You and me both. I should be much farther ahead with retirement than I am. Like you I am working hard to make up lost time now.
Great post! In the past, I make every one of these mistakes–consistently. Thankfully, I had a financial awakening of sorts and kicked my own butt into gear. It really was nothing more than hard work and determination that got me where I am today.
I too had my butt kicked into gear. I am so glad it happened early enough where I have had the time to turn things around and make up for it. Later in life wouldn’t be as easy.
It amazes me with some much information on paying off credit card debt, minimum payment is still on the list. Although, it doesn’t surprise me.
Sometimes we don’t listen to what we know we should. Look at how many people live off of junk food knowing it will kill them.
I am guilty of mistakes #1 and #2. Luckily never had CC debt. Due to various misfortunes, our emergency fund is much lower than what I started 2012 with and well below my comfort level. So that will be the first financial goal for us this year. We are planning on starting a family and buying a house, so we most certainly need a healthy emergency fund.
Happy New Year, Miss T!
Happy new year Suba. Great to hear from you.
I think mistakes aren’t as bad when you correct them. The fact that you are rebuilding your ER fund is what matters. If you had ignored it though, that would be a different story.
I was definitely living paycheck to paycheck when I first graduated from college. It was a terrible feeling and took my many months to finally start being able to save. Once I got an emergency fund saved up I felt a million times better.
I think anyone that is trying to be financially responsible would have felt ill like you. I went through the same thing. Not having money made me sick.
Luckily, I’ve never made those mistakes. But plenty of people do, or they just don’t have much starting out and find themselves in that position. What I find hard to understand is when people make a good salary, yet still do those things. In those cases, the lack of financial education probably gets them…and they might not even realize it.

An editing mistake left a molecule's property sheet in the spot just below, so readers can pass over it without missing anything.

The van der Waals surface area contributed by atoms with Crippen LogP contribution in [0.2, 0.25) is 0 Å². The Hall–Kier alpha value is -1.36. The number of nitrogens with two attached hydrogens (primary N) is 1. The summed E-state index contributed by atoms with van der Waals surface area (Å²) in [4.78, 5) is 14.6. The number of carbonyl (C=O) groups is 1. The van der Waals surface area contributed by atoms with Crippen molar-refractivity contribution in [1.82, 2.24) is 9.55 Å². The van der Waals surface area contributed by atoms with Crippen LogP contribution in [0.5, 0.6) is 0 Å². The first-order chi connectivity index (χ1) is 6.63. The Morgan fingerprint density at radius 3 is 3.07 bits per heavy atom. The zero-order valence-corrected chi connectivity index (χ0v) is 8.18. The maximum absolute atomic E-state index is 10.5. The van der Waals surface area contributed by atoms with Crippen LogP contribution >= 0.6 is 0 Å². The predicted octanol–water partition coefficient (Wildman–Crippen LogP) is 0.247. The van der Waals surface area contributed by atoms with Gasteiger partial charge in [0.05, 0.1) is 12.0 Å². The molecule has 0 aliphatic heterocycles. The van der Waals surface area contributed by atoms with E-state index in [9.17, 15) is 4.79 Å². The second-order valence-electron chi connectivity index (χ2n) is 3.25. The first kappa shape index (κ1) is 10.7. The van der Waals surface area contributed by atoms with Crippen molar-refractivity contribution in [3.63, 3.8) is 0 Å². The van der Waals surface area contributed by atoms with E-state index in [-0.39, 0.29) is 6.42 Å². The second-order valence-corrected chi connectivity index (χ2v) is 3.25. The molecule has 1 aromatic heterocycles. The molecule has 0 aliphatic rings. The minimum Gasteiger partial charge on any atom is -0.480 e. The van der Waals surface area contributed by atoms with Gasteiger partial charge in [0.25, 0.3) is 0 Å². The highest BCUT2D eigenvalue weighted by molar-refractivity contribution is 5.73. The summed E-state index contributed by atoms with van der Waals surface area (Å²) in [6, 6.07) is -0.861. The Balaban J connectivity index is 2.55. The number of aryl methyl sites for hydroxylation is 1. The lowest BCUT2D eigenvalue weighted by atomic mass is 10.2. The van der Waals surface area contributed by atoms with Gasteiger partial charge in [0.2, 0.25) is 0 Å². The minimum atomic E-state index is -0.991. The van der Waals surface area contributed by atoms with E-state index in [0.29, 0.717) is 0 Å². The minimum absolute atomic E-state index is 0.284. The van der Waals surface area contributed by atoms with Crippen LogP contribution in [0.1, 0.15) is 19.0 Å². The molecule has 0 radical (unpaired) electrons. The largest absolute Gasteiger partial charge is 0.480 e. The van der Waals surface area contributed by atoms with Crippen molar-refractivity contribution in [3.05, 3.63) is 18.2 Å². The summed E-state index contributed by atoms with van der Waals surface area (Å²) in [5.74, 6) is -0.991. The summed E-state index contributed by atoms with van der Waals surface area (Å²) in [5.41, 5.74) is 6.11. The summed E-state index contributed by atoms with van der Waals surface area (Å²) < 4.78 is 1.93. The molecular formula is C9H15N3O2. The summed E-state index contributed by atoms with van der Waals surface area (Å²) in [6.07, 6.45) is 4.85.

I think you are right. Finance and money management is not taught in schools so if you watch the wrong person as an example you can really sink yourself.
Most people who have cc debt also do not have an emergency fund. MOST Americans have some sort of cc debt and more attention should be given to debt strategies because when you live paycheck to paycheck (I have never lived any other way), you almost always have cc debt and never have savings. People who try to buckle down and fix their debt are the people who are reading your blog. Besides the bloggers who are debt free 🙂
You are very right. They have two things working against them. Getting rid of debt should be a top priority but you do need to make sure you don’t put yourself in more debt if something happens. That is why a small ER fund could be helpful.
At one point or another I have made all these mistakes. Right now I’m actually pulling from my emergency savings (around 4900) to pay my high interest cc (480) so that I only have one with currently no interest (1100). I don’t want to LOSE money by paying interest. I do need to earn more as a freelancer though…that would help things for sure!
I think that is a smart plan. Interest is just money out the window. Do be careful to save some for emergencies though. You never know what is going to happen.